Evans Outdoor Adventures

Hanford Reach National Monument: White Bluffs North & South, March 2016

Beautiful spring hiking along the Hanford Reach and White Bluffs area of the Columbia River complete with desert wildflowers, sand dunes, towering cliffs, a birder’s paradise, and an eerie WWII and Cold War legacy.

Distance:  South Slope 7.0 miles and North Slope 6.0 miles (these were our mileages, but these could be shortened or extended to suit most hikers)

Type: out and back

Difficulty: easy with minimal elevation gains

Best season: spring (accessible year around, but oppressively hot in the summer)

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A three day weekend over Easter had us searching for hiking destinations with a favorable weather forecast.  Desert locations are typically the safest bet for Washington hiking in March and this weekend was no exception.  After a week of record setting rains, snow, and hail at home, the weather forecast for the Columbia River Basin sounded perfect—62 degrees and sunny.

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Thumbing through our Washington hiking guidebooks, a color photo caught my eye.  It showed towering white bluffs along a river with the title “White Bluffs North Slope”.  I read the full trail description and it sounded perfect for spring explorations.  Nearby White Bluffs South Slope would keep us busy a second day.  We were set.

Friday morning we drove from our home in Eastern Washington to the White Bluffs South Slope Trailhead.  We arrived to an empty parking lot with temperatures around 60 and mostly sunny skies.  Perfect!

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view from overlook at White Bluffs South Slope trailhead

At the trailhead was a nice overlook of the Columbia River.  This area is now part of the Hanford Reach National Monument which was set aside by President Clinton in 2000.  Most of the monument is carved from the former security buffer surrounding the Hanford Nuclear Reservation which produced the majority of the plutonium found in the U.S. nuclear arsenal (for those interested, see a more thorough history below). The area has been untouched by development or agriculture since 1943 when the government seized the land from locals “for the war effort” and closed it off to public access.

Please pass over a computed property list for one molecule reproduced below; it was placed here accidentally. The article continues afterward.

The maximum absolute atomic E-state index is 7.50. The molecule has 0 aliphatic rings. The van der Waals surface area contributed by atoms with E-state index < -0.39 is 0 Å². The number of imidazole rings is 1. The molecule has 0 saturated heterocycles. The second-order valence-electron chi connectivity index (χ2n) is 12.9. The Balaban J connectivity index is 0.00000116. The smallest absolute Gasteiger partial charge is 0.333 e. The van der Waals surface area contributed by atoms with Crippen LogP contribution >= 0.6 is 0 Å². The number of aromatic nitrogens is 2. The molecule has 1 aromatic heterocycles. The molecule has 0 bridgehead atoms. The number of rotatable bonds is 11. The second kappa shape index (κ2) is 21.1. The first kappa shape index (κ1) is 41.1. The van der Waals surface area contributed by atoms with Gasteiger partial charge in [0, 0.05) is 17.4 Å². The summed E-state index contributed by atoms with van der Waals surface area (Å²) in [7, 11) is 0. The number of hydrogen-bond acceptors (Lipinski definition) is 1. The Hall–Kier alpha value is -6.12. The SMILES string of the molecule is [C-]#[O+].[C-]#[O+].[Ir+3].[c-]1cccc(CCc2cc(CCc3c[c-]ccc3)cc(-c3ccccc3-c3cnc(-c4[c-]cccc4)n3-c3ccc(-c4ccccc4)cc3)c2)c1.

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The monument is named after the Hanford Reach, the last non-tidal, free-flowing section of the Columbia River in the United States and one of the Northwest’s best salmon spawning grounds.  The area is part of the Columbia River Plateau, formed by basalt lava flows and water erosion. The shrub-steppe landscape is harsh and dry, receiving between 5 and 10 inches of rain per year. Forty-eight rare, threatened, or endangered animal species call the monument home.

After visiting the overlook, we hit the trail.  We started by walking around the gate at the end of the road and proceeding a short distance on gravel road.  Immediately after rounding the first bend from the parking lot, the gravel road turned to an old paved road.

We quickly realized that the South Slope trail is an old road that has been closed off since 1943 when the US Government condemned and evacuated the towns of Hanford and White Bluffs to make room for Hanford Nuclear Reservation.  The road descended roughly 500’ to near the river.  We had nice views of the Hanford Reach to the right and interesting bluffs to the left.  Across the river, retired nuclear reactors were an eerie reminder of this area’s secret past.  We didn’t see any wildlife, but did hear a lot of birds.  During the hike we saw one couple, a family of 3, and one very nice older gentleman who was headed out for a little fishing.  Other than that, it was a quiet day on the trail.

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03-25-16 White Bluffs South (25)03-25-16 White Bluffs South (27)03-25-16 White Bluffs South (29)We walked 3 miles from the northern trailhead, along the paved road, to the southern trailhead (which I didn’t even know existed).  At the southern trailhead, we took a long break sprawled out on the green grass, watching the river go by.  Before heading back, we did some off trail exploring up on the hillside.  We hiked approximately 7 miles roundtrip.